By the request of Virgin, Pohjola teamed up with Mike Oldfield to record and produce his third solo album, released in 1977 in Finland as Keesojen Lehto (Grove of the Keeso) and in the UK as Mathematician’s Air Display. The album was released, in Germany (1981, album and cassette) and Italy (1987) as simply Mike & Sally Oldfield / Pekka Pohjola. The album was also released in 1981 on the Happy Bird label, in the Netherlands, under the name The Consequences of Indecisions and credited to Oldfield instead of Pohjola. Oldfield was sufficiently impressed with Pohjola, however, to ask him join him on his 1978 tour. As a result, Pohjola can also be heard on Oldfield’s live album Exposed, released in 1979.

Pekka03

Pekka Pohjola with Wigwam, 1974

In 1978 Pohjola formed The Group, who released a self-titled album the same year. In 1979, Pohjola released Visitation, his fourth solo album. All of Pohjola’s solo albums from the 70s had exhibited fantasy influences, but these were undoubtedly strongest on Visitation.

In 1980 The Group changed its name to Pekka Pohjola Group and released the album Kätkävaaran Lohikäärme (The Dragon of Kätkävaara), with musicians Pekka Pohjola (bass), Ippe Kätkä (drums), Pekka Tyni (keyboards) and Seppo Tyni (guitars). The group disbanded soon after the release of their second album.

Pohjola’s next solo album, Urban Tango, was released in 1982. It was a radical departure from fantasy- and nature-inspired works of the 70s. It was also the first Pekka Pohjola album to feature comprehensible singing, the vocals provided by Kassu Halonen. Urban Tango was also the first of Pohjola’s albums to be released on his own Pohjola Records label. His next album was the soundtrack to Hannu Heikinheimo’s 1983 movie Jokamies (released in 1984 under the title Everyman in the United States and Germany). The album was notable for an abundant use of synthesizers. Space Waltz, released 1985, further explored the themes first heard on Urban Tango (1982). 1986’s Flight of the Angel was to be Pohjola’s last album of the 80s. The following year a compilation of his material was released under the name New Impressionist.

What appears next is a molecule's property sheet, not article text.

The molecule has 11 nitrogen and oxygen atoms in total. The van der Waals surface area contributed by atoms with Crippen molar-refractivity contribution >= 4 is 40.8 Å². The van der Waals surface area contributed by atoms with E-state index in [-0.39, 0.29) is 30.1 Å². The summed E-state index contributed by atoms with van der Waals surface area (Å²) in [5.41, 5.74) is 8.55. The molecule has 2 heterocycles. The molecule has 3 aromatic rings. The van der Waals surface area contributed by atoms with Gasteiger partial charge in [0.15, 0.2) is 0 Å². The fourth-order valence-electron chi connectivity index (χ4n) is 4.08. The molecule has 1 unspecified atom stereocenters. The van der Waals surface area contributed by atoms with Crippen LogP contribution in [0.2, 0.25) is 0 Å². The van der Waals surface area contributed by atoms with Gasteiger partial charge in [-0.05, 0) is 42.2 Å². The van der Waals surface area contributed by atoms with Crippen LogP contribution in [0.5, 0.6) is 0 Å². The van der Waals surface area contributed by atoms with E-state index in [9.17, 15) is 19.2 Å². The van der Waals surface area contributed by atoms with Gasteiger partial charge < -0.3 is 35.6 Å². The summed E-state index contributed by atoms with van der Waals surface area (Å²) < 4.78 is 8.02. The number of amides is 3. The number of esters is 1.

Pekka04

Pekka Pohjola’s record label in the United States during the 1980s was Breakthru’ Records, a pioneering audiophile record company started by Robert Silverstein in 1983. The advent of the compact disc in 1984 made it very difficult for independent American record labels to make CD pressings in the U.S. as the first plants, aside from the Sony plant in Indiana, were in Germany and Japan. As a result, Breakthru’ scrambled and forfeited away its rights to unscrupulous distributors in an effort to adapt to the fast changing audio landscape of the music business during 1984 and 1986. With the 1985 release of Space Waltz, Breakthru’ Records became the first label ever to release a compact disc by Pekka Pohjola. The first Pekka Pohjola album to be released on CD, Space Waltz was mastered in New York City by mastering engineer legend Greg Calbi. Pressed on CD in Switzerland, Space Waltz was also released by Breakthru’ Records on audiophile vinyl and cassette. Robert Silverstein’s 1980 interview with Pekka Pohjola can be found on the Music Web Express 3000 (www.mwe3.com) web site.

Pekka05

During the late 80s Pohjola composed Sinfonia No 1 (“Symphony No. 1”), which premiered live in 1989 and was released on CD in 1990, performed by the AVANTI! music group. Returning to the music scene in 1992, Pohjola released his ninth solo album Changing Waters. The album’s sound differed greatly from Pohjola’s guitar-driven works of the 80s, offering a softer, more piano-based soundscape. Changing Waters was given in an international release in spring 1993. The album featured Finnish top musicians Seppo Kantonen (keyboards), Markku Kanerva (guitar) and Anssi Nykänen (drums), who became Pohjola’s regular band. In May 1995, Pohjola released Live in Japan, a recording from three shows in Tokyo in November 1994. Later that year, Pohjola released a double-CD Heavy Jazz – Live in Helsinki and Tokyo. His next studio album, Pewit, followed in September 1997. In May 2001 Pekka Pohjola released Views, on which he toned down the rock-solid guitar-based sound of Urban Tango (1982) and Space Waltz (1985), instead focusing more on jazz and pop-classical arrangements, leaning heavily on strings and brass arrangements. The only song on Views to feature a guitar is “The Red Porsche”, after a poem written by Charles Bukowski.